Tlaxcala City: Traveling the Central High Plains of Mexico

articles Travel & Destinations

Charles E. Moritzky

The Plaza de la Constitution is the main plaza or zocalo. Its grounds are well landscaped with large old shade trees, flowers, park benches, decorative green cast lampposts and several fountains. In the center is a kiosk, serving as a bandstand, etc., which is rather new. It was built in the mid 1800’s. It is a peaceful place to sit and read a newspaper or feed the pigeons, or just sit. You will probably feel that you are in one of those small places in the world blessed by God.

The south side of the plaza has a newsstand where you can buy a couple of English newspapers. However, this side is mostly dominated by sidewalk cafés. A rather professional type waiter, in white shirt and dark trousers, brings me a cup of coffee. I must be going through a change in life. I find myself enjoying Coffee Mate and sugar in my coffee, especially when I’m relaxed. A chorus of birds chirping in the trees is a pleasant reminder that unbridled nature still exists.

Tlaxcala is the state capitol, but it is not a large city. I tried to find the population figures, but couldn’t. A wild guess is that it is around 40-50,000. It is small, by today’s standards, tranquil, and somewhat cosmopolitan. There is a university on the outskirts of town. Chela, my wife, took classes on the cultivation of Bonsai Trees, from one of the professors.

In 1525 the new city, Our Lady of Assumption, Tlaxcala, was founded by order of Pope Clemente VII. Although it was built by, and for, the natives, it was laid out in Spanish Renaissance style.

On the east side of the plaza is a complex of buildings referred to as “City Hall”, built in the mid-1500’s. The complex included the Royal House, town hall, and the granary. The Royal House was where the viceroys and other Spanish dignitaries stayed when visiting. The center building was the seat of local government, headed by a governor elected from the heads of the four dominions. The pre-Columbian republic or confederation of Tlaxcala was divided into four dominions with their seats of government in or near the present city of Tlaxcala. On the left was the corn-exchange or granary. Over the centuries the complex has suffered from usage, fires, and earthquakes, but has been restored.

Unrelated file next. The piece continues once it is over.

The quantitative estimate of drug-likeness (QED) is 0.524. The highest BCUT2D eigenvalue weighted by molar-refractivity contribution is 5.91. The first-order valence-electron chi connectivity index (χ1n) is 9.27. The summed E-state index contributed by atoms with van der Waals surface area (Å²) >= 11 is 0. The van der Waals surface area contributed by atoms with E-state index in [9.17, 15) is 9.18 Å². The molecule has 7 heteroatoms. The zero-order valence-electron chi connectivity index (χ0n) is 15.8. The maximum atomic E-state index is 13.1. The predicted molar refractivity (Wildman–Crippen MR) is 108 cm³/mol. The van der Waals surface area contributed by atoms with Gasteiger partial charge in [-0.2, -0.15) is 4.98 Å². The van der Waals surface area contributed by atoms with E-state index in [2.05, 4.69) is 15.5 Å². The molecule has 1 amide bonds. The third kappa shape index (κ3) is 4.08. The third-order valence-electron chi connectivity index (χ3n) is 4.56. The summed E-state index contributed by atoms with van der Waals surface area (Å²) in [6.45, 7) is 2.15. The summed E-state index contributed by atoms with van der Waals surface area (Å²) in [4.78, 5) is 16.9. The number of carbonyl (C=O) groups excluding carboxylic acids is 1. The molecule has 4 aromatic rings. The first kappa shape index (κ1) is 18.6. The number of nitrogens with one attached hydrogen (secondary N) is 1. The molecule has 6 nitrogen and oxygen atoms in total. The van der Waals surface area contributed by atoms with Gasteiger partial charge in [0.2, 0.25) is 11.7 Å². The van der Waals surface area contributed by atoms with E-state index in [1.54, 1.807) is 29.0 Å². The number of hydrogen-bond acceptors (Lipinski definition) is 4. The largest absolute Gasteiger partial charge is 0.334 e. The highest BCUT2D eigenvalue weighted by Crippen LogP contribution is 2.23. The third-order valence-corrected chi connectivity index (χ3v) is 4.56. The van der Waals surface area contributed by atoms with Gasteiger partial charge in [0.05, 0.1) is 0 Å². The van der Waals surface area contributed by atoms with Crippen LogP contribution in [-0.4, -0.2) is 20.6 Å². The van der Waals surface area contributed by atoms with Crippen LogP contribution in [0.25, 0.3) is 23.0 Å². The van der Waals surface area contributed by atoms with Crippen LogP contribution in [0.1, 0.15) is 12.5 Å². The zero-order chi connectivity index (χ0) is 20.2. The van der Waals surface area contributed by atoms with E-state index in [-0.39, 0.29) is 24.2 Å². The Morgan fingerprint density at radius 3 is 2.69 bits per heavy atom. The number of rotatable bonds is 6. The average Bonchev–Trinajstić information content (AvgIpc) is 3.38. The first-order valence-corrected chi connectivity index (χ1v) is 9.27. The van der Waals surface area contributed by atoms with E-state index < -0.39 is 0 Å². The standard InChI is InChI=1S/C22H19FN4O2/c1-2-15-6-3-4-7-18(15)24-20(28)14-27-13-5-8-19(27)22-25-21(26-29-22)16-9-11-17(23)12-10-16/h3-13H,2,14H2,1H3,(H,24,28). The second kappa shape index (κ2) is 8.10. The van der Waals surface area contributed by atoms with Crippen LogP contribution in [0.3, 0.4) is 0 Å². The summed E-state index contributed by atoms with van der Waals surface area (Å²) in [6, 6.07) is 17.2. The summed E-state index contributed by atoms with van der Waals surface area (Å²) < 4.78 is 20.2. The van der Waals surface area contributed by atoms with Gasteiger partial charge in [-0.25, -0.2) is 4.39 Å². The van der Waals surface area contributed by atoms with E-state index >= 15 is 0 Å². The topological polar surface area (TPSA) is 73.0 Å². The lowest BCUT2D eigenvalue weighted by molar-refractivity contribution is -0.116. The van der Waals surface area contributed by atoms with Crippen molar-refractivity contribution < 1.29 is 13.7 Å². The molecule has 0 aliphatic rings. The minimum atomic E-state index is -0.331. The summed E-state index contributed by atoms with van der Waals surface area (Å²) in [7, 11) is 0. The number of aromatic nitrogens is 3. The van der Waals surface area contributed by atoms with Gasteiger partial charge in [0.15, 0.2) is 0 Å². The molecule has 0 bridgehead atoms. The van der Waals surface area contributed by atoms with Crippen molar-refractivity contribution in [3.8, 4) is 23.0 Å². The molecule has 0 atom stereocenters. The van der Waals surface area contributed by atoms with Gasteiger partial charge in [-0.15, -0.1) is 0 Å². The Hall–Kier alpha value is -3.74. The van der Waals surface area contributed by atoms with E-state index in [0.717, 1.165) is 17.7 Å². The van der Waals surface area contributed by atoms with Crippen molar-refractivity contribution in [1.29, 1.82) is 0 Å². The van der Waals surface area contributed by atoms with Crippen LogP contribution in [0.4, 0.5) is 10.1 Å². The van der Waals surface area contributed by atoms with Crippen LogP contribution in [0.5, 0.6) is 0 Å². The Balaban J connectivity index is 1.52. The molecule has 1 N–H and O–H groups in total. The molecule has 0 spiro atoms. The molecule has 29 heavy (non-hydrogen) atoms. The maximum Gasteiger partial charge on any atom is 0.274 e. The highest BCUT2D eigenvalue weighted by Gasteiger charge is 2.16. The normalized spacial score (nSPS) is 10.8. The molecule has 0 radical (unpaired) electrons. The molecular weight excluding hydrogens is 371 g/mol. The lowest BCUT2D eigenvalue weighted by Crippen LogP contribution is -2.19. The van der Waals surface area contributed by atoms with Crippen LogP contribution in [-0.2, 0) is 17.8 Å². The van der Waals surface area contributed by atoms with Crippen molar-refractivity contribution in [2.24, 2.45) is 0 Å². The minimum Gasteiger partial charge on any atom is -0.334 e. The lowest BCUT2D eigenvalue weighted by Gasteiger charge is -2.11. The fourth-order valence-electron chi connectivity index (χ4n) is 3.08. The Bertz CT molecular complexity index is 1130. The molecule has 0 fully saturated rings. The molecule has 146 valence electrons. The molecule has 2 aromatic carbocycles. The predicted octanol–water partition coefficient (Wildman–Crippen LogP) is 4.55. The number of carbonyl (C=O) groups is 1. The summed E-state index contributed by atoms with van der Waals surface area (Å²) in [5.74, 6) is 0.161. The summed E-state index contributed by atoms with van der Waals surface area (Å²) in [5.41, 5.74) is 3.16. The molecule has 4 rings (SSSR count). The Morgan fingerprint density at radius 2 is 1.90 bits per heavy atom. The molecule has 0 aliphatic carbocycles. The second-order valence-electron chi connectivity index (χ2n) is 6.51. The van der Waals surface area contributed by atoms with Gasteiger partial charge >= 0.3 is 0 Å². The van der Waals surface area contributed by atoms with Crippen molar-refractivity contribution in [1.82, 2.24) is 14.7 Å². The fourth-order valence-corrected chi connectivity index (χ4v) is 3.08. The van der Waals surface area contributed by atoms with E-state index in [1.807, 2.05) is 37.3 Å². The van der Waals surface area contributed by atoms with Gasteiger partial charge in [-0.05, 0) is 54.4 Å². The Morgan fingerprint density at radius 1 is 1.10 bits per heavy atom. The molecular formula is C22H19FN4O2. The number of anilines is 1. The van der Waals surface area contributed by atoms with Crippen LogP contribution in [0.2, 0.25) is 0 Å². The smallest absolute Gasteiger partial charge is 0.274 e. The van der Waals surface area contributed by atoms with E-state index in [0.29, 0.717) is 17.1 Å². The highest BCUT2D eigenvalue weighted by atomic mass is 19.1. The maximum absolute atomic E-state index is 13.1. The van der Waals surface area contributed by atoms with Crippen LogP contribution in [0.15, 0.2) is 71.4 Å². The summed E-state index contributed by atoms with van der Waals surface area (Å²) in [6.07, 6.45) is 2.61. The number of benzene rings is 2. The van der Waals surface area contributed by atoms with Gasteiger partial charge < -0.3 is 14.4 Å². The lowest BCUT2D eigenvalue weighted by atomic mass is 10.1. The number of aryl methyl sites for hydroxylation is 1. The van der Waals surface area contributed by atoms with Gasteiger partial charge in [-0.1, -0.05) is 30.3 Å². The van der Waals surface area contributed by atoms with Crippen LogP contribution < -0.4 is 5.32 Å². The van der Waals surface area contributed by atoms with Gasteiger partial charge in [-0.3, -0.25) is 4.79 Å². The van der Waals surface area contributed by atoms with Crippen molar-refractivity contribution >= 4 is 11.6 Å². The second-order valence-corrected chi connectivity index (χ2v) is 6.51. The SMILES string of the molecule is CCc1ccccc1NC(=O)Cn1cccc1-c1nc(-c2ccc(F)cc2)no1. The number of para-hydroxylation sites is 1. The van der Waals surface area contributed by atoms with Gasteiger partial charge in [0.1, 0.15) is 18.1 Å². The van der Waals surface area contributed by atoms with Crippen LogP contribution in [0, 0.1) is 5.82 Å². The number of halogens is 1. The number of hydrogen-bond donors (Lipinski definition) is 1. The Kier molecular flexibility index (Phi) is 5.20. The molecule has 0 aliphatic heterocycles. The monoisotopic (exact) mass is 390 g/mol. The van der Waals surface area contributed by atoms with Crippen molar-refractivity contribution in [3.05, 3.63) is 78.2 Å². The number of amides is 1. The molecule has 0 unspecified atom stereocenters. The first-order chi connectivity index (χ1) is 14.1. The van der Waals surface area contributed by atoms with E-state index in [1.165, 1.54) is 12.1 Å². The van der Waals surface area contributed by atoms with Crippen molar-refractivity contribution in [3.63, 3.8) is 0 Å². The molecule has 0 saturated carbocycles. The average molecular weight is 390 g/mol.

A local artist, Desiderio Hernandez Xochitiotzin, for a period of about 30 years, off and on, has been depicting the history of Tlaxcala in over 450 square meters of wall space in the Palacio de Gobierno (City Hall). Preparations are being made for even more of his work. Actually, the historical murals depict the arrival of the first men in the area of the Central High Plains, the founding of the four dominions of Tlaxcallán, the prophecy of Quetzalcoatl, the military alliance with the Spaniards, the so called Golden Century, and Mexico’s independence. To me, the most interesting part is the busy, crowded market with its large variety of merchandise and the temples and other structures.